“Everywhere I go, I meet people that go, ‘Hey, I worked for you,’ and I go, ‘Hey, I remember you!’” says Doug Margerum, winemaker and founder/co-owner of Wine Cask restaurant, of how the plot for the upcoming Alumni Chef Dinner marking the Santa Barbara institution’s 30th anniversary was initially hatched. Inspired by these run-ins, Margerum and co-owner Mitchell Sjerven made a list of all the people who’d worked at the Wine Cask, and what they’re doing now. And the resulting tally was, Margerum says, “awesome.”
Indeed, talk to a chef who’s worked in this town for any amount of time, and smart money’s on Wine Cask making an appearance on their résumé. “It’s sort of an incubator, a fertile ground for people to go off and do great things,” Margerum says. “So we thought it would be fun to have some of these people come back.”
“Fun” will likely prove an understatement. The celebration, which will take place next Monday, September 30, will be a serious treat for foodies and oenophiles alike. The night will begin with a courtyard reception, where chefs — including Alex Castillo of El Paseo, David Cecchini of Cecco Ristorante, Steven Giles of Sage & Onion Café, Cynthia Miranda of Succulent Café, Greg Murphy of bouchon santa barbara, and Jeremy Tummel of Pebble Beach Resorts — will serve small bites reminiscent of their favorite Wine Cask dishes, along with tastes inspired by what they’re currently doing professionally. And, because this is Wine Cask, where the wine has always shared top billing with the cuisine, alumni winemakers will be on hand, as well. Among them are Seth Kunin of Kunin Wines and AVA Santa Barbara, Steve Clifton of Palmina and Brewer-Clifton, Aaron Watty of Big Tar Wines, and Graham Tatomer of Tatomer Wines. (Margerum recalls one couple who came in regularly — baby in tow — when he first opened the restaurant. “Then, several years later, there was this new expediter in the restaurant,” who turned out to be that baby, Graham Tatomer, all grown up. “That’s when I realized I’ve been at this for a looooong time,” he says with a laugh.) After the reception, guests will move into the dining room for a two-course dinner, consisting of a trio entrée plate followed by a dessert trio, prepared by current Wine Cask chef Brandon Hughes and pastry chef Rosie Moot — which Margerum will pair with some library selections of his own label, Margerum Wine Company.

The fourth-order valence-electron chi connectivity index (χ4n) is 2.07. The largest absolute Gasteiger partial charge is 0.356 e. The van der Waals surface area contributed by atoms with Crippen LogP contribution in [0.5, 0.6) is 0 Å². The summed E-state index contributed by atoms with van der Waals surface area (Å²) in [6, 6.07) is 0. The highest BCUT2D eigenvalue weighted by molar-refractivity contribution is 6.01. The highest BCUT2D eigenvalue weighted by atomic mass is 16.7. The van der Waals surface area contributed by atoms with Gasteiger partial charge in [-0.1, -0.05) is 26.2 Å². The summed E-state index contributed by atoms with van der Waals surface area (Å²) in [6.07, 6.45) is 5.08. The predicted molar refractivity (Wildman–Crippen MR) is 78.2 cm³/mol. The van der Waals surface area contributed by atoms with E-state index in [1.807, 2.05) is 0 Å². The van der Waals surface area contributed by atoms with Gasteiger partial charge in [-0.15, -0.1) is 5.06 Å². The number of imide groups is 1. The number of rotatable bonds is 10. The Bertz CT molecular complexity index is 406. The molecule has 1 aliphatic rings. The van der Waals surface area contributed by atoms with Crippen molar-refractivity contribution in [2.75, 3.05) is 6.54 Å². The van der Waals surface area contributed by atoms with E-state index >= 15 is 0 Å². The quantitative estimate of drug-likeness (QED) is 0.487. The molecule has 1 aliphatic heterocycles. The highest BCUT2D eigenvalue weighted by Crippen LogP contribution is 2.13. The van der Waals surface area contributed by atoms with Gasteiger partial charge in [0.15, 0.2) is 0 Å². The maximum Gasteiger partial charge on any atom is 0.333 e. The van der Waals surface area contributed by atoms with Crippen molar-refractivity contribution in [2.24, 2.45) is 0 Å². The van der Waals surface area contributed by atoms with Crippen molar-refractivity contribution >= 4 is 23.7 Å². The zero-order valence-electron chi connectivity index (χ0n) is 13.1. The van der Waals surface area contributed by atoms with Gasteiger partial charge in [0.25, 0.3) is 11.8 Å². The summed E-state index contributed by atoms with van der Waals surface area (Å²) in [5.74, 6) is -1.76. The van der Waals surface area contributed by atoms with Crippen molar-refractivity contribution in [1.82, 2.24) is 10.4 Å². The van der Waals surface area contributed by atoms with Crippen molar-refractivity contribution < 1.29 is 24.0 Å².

Indeed, it has been a long — and not entirely drama-free — run. Founded in 1981 in part by Margerum and his family, the business was sold by Margerum to L.A. entrepreneur Bernard Rosenson in 2007, who was ousted by the building landlords in what became a somewhat contentious — and certainly much gossiped-about — battle just two years later in 2009. At that point, Margerum — along with onetime employee Sjerven and some silent investors — regained ownership.
But, talking to Margerum today, it seems he thinks of that incident as but a blip. I ask if he ever thought he’d see this day, given all that went down. “You never think it’s going to happen,” he says. “You start off so innocently, just having fun and working hard, then all of a sudden, it’s 30 years. When I started, I never dreamed we’d be [celebrating 30 years]; my vision was just to make good food and good wine and have a place that made people feel at home.”
Wine Cask’s 30th Anniversary Alumni Chef Dinner takes place Monday, September 30, 6 p.m. It’s $75 per person; seating is limited to 70 guests (but, Margerum promises, this is only the first in a series). For reservations, call 966-9463.